Mr Stone and the Knights Companion is one of the few in which V S Naipaul set the action of his story in Britain but it is not a novel to which critics used to pay a great deal of attention. Recently however there has been a few essays. This one in the IJALEL by Xu interestingly looks at the way the novel speaks to the lack of correspondence between a metropolitan location and a cosmopolitan subjectivity. Gillian Dooley’s Chapter 5 which focuses on this book in her study V S Naipaul: Man and Writer (2006) is also available online.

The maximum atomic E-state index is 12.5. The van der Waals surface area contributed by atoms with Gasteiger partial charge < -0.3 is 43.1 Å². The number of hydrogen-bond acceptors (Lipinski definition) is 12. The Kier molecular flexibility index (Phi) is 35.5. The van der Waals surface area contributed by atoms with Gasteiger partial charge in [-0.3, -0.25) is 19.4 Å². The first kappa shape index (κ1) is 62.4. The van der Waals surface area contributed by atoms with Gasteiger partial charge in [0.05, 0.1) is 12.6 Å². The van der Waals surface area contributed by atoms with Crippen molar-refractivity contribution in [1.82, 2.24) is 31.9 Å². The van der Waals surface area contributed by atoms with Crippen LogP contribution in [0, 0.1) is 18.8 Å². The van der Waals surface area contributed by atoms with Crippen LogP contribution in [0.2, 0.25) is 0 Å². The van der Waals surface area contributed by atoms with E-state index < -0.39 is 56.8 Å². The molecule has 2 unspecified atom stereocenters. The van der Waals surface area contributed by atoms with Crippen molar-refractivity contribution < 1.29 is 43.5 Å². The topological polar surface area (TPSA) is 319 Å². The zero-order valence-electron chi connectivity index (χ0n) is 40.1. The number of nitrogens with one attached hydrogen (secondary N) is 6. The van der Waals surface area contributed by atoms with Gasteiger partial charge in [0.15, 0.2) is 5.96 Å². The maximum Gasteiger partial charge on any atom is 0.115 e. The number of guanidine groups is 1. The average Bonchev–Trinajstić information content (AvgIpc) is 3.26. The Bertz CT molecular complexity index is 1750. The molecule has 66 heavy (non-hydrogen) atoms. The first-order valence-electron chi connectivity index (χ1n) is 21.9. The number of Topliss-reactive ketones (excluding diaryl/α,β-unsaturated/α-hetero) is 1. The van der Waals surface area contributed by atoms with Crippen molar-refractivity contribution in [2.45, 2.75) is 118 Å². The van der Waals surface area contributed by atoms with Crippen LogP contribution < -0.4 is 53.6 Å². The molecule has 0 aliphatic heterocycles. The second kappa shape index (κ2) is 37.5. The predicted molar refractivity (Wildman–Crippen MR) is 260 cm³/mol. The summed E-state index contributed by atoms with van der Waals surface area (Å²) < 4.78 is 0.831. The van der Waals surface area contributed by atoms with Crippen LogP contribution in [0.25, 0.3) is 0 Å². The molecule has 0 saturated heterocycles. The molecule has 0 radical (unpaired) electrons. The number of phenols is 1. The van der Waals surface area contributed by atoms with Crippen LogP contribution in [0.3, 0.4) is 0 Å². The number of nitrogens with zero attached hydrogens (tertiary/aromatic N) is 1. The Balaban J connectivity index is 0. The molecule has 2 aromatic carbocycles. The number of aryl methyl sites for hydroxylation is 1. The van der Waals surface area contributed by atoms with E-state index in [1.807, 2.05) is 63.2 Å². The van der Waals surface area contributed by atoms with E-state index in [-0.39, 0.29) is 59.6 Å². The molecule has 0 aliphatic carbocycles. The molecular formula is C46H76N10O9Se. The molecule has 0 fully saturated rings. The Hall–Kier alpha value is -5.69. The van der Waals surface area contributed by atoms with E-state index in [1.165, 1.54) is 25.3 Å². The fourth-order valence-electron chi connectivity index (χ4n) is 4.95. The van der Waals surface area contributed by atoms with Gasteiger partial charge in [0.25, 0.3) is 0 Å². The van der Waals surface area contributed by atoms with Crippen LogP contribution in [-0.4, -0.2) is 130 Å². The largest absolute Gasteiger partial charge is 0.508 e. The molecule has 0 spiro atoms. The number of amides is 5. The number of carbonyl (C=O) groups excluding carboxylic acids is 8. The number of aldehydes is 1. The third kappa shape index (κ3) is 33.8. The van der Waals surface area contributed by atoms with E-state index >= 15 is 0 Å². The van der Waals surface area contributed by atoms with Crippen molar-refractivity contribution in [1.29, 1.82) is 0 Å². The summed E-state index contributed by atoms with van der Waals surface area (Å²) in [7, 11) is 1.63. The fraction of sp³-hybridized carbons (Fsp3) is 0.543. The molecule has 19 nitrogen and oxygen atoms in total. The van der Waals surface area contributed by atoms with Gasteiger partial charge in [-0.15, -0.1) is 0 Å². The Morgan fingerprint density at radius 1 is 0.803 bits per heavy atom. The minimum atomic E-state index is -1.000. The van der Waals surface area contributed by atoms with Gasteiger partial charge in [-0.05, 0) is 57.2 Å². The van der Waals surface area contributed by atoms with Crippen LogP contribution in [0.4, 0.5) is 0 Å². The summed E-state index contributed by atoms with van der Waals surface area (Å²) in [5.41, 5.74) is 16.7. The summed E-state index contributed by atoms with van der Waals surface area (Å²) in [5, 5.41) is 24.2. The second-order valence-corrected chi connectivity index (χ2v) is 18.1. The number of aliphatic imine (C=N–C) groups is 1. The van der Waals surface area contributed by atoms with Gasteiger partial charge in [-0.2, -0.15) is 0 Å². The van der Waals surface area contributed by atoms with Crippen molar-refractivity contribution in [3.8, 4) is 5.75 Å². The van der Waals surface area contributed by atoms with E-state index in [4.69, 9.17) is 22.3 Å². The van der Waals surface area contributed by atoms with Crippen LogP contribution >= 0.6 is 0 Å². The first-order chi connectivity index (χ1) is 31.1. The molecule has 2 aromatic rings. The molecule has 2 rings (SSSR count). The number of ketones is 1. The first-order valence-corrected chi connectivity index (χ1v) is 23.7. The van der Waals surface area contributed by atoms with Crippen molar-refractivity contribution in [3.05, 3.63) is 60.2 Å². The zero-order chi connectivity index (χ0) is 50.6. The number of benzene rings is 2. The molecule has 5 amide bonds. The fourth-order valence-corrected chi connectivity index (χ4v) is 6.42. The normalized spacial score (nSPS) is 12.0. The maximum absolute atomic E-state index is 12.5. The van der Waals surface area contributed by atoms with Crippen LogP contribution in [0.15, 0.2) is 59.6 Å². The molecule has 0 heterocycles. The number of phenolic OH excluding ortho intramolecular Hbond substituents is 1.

A C Derrick in “Naipaul’s Technique as a Novelist” argues that this novel set in Britain has the balance “lacking in Naipaul’s novels set in the West Indies, for here the writer’s satiric mode does allow the possibility of growth and fulfilment.” Kennth Ramchand in a footnote says that the text “is a unique performance: here, a colonial using the language of the colonising country has the confidence in his art to discover and express a universal theme in purely English raw material. (I think Mr. Stone and the Knights Companions has not been as well received in England as Miguel Street or A House for Mr. Biswas because it has gone beyond what is expected of a colonial)” (49).